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Ear to the Ground

Factories Echo Recession Pangs

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Posted on Jan 2, 2009
Textile Plant

The global drop in manufacturing is affecting many forms of factory production, such as textile plants in China.

Following in the footsteps of 2008’s dismal economic news, global manufacturing has fallen to low levels unseen for decades. In the U.S., factory activity has dropped to a 28-year low, marking a slump that further adds to the bad economic trends as we enter 2009.


U.S. factory activity fell to a 28-year low in December as the deepening year-old recession hammered the manufacturing sector, producing a bleak outlook at the start of 2009.

The Institute for Supply Management said on Friday its index of national factory activity fell to 32.4—a figure indicating contraction and the lowest reading since 1980—from 36.2 in November. Its jobs gauge also hit the lowest level since 1982 and prices were the weakest since 1949.

The report on U.S. manufacturing echoed the dour tone set in factory surveys around the globe and indicated rough times ahead, with a gauge of new orders hitting its lowest level ever.

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By Xntrk, January 3, 2009 at 8:37 pm Link to this comment
(Unregistered commenter)

Capitalism is defined by competition. We have a system of Monopolies that agree to set their prices within pennies of each other. The only choice a customer has is in perceived convenience.

Indy-Mac Bank, which was purchased by the government to cover the losses on failed mortgages, has now been purchased by a private equity group and a hedge-fund. The new boss is from Goldman Sachs. The FDIC continues to hold the lion’s share of the bad debts, but now the newly reorganized Mortgage Bank was a steal for private wheelers and dealers.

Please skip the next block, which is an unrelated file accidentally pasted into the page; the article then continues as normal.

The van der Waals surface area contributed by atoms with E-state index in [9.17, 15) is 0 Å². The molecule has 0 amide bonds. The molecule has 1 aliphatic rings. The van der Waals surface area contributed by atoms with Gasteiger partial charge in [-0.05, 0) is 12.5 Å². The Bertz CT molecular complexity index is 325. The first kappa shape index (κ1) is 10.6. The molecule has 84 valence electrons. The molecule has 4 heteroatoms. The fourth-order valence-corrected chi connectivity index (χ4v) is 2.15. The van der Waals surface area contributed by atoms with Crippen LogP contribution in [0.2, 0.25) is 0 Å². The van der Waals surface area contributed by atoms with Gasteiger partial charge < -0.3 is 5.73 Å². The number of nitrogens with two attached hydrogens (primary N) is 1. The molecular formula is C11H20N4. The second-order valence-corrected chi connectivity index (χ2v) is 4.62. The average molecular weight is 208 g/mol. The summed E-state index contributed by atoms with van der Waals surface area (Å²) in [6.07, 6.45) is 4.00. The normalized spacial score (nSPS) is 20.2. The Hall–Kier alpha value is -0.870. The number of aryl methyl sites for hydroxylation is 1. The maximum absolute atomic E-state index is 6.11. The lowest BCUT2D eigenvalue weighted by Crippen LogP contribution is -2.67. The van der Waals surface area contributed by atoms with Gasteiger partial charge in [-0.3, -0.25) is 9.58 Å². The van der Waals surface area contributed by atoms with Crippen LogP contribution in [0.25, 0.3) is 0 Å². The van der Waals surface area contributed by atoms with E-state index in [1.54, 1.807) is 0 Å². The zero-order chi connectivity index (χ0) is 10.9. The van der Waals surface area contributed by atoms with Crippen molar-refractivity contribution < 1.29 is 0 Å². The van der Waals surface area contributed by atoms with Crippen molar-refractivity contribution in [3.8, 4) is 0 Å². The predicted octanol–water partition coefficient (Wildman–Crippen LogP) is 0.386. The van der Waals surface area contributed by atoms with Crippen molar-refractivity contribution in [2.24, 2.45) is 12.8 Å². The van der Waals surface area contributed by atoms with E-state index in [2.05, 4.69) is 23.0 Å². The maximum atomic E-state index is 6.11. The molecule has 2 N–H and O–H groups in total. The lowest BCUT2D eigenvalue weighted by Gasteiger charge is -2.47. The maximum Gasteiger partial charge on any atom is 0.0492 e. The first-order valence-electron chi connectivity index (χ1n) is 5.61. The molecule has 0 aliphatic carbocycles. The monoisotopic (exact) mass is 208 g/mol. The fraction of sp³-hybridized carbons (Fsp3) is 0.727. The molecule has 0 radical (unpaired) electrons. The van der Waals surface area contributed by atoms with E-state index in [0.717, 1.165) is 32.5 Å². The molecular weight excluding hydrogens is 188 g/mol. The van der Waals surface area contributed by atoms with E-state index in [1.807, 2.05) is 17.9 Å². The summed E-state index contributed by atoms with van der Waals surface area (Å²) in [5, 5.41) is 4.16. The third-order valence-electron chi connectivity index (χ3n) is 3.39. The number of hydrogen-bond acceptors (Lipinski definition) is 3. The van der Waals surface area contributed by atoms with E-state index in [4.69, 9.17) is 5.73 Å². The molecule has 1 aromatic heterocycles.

Ain’t it grand to live where Free Enterprise and Competition ensure that all who are willing to work hard and invest in the stock market can get rich. Of course, if it’s your Retirement Fund that has been invested, Fogettaboutit!

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By felicity, January 3, 2009 at 11:43 am Link to this comment

We lavish money on the financial sector, which ‘refuses’ to reveal to us what they’re doing with it, while we blithely allow the foundations of our economy to sink.

Recently read that we gave Citigroup $20 billion, which at the time would have bought their entire company, but nevermind they generously ‘gave’ us a whopping 7.8 percent equity in the company back.

I’ve finally figured out laissez-faire capitalism. Its dogmatism goes out the window when the finance capitalists want government money.  On the other hand, when labor, foreinstance, needs government money they’re told no because it would be in direct opposition to laissez-faire/free market/capitalism.

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Eric L. Prentis's avatar

By Eric L. Prentis, January 3, 2009 at 9:38 am Link to this comment

President Bush/Congress allowed large corporations to ship US manufacturing jobs overseas, mainly to China and Mexico, in exchange for opening up their financial sector to US companies. The US real economy is sacrificed in the name of free trade, but is actually managed trade, to help the US financial sectors. Now that the financial system is bankrupt and only staying afloat through a reverse bank heist, i.e., the financial ruling class is robbing the Treasury of at least $3+ trillion plus dollars, apologists such as the NYT’s Mr. Mark Landler want the real economy to take the fall for the sins of the financial sector. BULL!!! The bankrupt financial system should be nationalized, a la the Swedish method, and the culpable board of directors, management, equity and debt holders be made to rightly pay for the corrupt and dangerous actions of Wall Street bankers. The tax code, used all these years to ship manufacturing oversees, should be reversed to bring these jobs home.

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